- The Washington Times - Wednesday, October 14, 2009

Nearly half of adult patients hospitalized to date with this year’s novel H1N1 flu were healthy and had no known underlying condition such as asthma or a chronic illness.

Tuesday’s statistics by the Centers for Disease Control and Prevention noted, however, that no chronic underlying condition existed in a surprisingly high 46 percent of 1,400 hospitalized adult cases in 10 states submitted to the CDC database from April to the end of August as part of an Emerging Infection Program Network.

“A key point is that this virus can be serious even in healthy people with no underlying conditions,” said Dr. Anne Schuchat, director of the CDC’s National Center for Immunization and Respiratory Diseases.

The CDC figures were higher than those in a smaller report published earlier this month in the New England Journal of Medicine. That survey of 272 hospitalized swine flu patients showed that 17 percent of adults and 40 percent of children had been healthy beforehand.

Dr. Schuchat also noted that autopsies have revealed that in about 20 percent of the fatalities, “what we saw was the influenza leading to a bacterial pneumonia.”

“So I think it is sobering that some totally healthy people suffer this very rapid deterioration from the H1N1. That is not the usual presentation, but it can happen. And as this strain spreads around the country, the numbers of people suffering from that have been increasing,” she said at a news conference Tuesday.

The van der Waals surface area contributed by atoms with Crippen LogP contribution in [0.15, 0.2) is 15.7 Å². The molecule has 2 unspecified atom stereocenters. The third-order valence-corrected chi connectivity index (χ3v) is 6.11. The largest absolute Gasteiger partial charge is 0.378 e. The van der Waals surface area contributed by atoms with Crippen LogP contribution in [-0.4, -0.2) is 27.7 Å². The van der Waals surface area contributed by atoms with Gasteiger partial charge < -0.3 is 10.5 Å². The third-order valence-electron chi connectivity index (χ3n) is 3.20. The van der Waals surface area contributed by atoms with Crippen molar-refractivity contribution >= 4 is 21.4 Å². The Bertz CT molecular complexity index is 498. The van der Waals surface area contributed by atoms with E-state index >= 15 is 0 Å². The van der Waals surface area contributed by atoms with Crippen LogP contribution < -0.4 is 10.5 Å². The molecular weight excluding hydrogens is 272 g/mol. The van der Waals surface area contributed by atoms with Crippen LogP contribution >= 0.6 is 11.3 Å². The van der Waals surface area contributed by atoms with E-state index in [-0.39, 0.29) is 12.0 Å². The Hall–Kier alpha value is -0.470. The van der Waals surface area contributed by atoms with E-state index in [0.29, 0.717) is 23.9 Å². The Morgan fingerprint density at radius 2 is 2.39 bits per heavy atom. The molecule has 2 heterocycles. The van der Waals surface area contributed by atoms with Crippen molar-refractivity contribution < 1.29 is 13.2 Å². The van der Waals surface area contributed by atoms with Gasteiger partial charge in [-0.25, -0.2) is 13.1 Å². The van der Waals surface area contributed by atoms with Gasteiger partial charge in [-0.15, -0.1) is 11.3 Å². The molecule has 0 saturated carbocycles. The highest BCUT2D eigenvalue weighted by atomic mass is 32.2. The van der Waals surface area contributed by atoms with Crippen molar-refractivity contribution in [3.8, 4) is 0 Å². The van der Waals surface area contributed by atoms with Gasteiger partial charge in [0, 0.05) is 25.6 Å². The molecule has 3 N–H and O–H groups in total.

The doctor also cautioned that the new analysis was still preliminary, but that the flu was “pretty much around the country, with unusual levels of illness for this time of year” and attacking younger people with most hospitalizations and deaths.

“They are not occurring in people 65 and over,” she said.

Beginning in early September, the CDC for the first time will collect hospitalization figures for the regular seasonal flu as well. But a spokesman says those figures will be lumped together with swine flu figures, which will make it difficult to compare patterns and details of the novel H1N1 flu, commonly known as swine flu, versus those of seasonal flu.

Seasonal flu normally kills 36,000 Americans annually, but it isn’t known how many of these people have had underlying conditions. The new virus to date has killed an estimated 600 people and put more than 9,000 in the hospital.

The CDC’s Tuesday figures showed that five new pediatric deaths from H1N1 have occurred since last week’s report of 76, bringing to 81 the number of children who have died from the virus.

Also notable, Dr. Schuchat said, was the fact that 88 of the 1,400 adults, or 6.1 percent, were pregnant. CDC figures say that about 1 percent of the population is pregnant at any given time.

No figures were available about the percentage of people who were obese, another possible risk factor seen in H1N1 cases.

Among hospitalized adults 18 and over, 26 percent had asthma and 8 percent had other chronic lung disease besides asthma; 10 percent had diabetes; 7.6 percent had immunosuppressive conditions.

The data for the 500 children in the latest survey was preliminary in part because they didn’t separate the number of children under 2 years of age, and “just being under 2 is like an underlying condition in having a complication from influenza,” Dr. Schuchat said.

Slightly less than 6 percent of the hospitalized children had a genetic defect in the hemoglobin molecule, most commonly a sickle cell.

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